It’s a one-on-one showdown between two candidates who respect each other, but both believe they are best qualified to serve as sheriff.
“The Sheriff’s Office has been stagnant and reactive,” Camarena told Noozhawk. “When you are stagnant and reactive, it makes it very difficult to change.”
Brown maintains now is not a good time for change.
“I believe seasoned leadership, and proven leadership, is really essential in getting through the tumultuous issues we are facing,” he told Noozhawk.
The sheriff’s race comes at a time of immense scrutiny, change and conversation around law enforcement. The 2020 killing of George Floyd in Minneapolis sparked worldwide protests — including in Santa Barbara County — against police brutality and racism.
Floyd, who was black, died while in police custody after he allegedly tried to pass counterfeit currency at a neighborhood grocery store. He was handcuffed and in a prone position on the street as police Officer Derek Chauvin, who is white, knelt on his neck for more than nine minutes. A bystander’s video showed Floyd repeating “I can’t breathe” before he lost concsiousness.
Chauvin pleaded guilty to federal murder charges and was sentenced to 22½ years in prison.
Neither Brown nor Camarena supports a civilian review system for the Sheriff’s Department, a direction the City of Santa Barbara is headed for its Police Department under the pressure of community activists.
Both candidates have said they want to focus on the opioid crisis and ways law enforcement can combat a rash of suicides.
Camarena said he has three pillars that he is building his campaign on: community, vision and accountability.
He wants to take a proactive approach to law enforcement. Among his ideas is to create a “community engagement board,” which will meet monthly to talk about issues such as fentanyl and opioid abuse, theft at agriculture sites, gang violence and overall crime.
“The community has to be involved and part of the solution for these long-term problems,” he said.
Pointing out the need for his vision pillar, Camarena noted that violent crime is up 10% and property crime has risen 14%. Opiate overdose deaths are up 8%.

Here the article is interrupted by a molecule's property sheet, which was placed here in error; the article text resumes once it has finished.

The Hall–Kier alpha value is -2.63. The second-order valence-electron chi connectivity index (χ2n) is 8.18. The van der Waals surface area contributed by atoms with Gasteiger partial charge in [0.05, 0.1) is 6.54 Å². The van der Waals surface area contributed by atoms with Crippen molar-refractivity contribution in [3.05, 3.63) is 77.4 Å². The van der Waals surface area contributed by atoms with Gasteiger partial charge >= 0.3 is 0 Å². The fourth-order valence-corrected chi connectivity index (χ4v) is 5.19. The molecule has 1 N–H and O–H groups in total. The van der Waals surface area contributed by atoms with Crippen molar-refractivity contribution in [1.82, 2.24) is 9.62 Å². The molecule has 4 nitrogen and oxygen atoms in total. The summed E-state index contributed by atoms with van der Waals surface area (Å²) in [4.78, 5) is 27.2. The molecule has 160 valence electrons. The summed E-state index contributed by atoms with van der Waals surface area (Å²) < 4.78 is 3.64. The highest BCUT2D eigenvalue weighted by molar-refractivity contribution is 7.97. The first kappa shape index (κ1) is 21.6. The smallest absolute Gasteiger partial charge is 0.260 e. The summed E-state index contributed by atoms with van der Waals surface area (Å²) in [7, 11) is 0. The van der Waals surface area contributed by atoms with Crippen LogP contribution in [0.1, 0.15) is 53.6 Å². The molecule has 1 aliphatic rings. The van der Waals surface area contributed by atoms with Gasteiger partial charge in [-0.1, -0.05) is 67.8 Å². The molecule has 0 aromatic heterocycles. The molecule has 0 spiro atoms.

“Once you start being proactive you are going to start slowing down the uptick in crime,” he said.
That requires changing the department staffing model to create a “community-oriented” policing report.
In one example, he said farmers aren’t even reporting thefts of fertilizer, tools, hoses or even tractors because of a perception that sheriff’s deputies won’t respond in time.
“A lot of farmers don’t even call us anymore,” Camarena said. “I want to build their trust.”
He said he wants to work with other law enforcement agencies because everyone’s connected.
“Crime has no borders,”Camarena said “If we know there’s an uptick in crime in Santa Maria it can spill over to Orcutt.”
Camarena, a former U.S. Marine, has raised about $26,000, according to campaign finance statements for the last six months of 2021. He said he has a fundraising goal of about $350,000.
If elected, he said, he wants to create a strategic plan for the department.
“We have never had a strategic plan in my 23 years with the Sheriff’s Office,” Camerena said. “By not having a strategic plan, it makes you reactive and not proactive.”
Under his accountability pillar, Camarena said he wants to create a dashboard so the public can have real-time access to crime data. He wants to incorporate more data-gathering programs so that deputies can access reports and information anytime.
Camarena, a No Party Preference candidate who was registered as a Republican up until about a year ago, said he told Brown both times he was promoted that he planned to run for sheriff one day.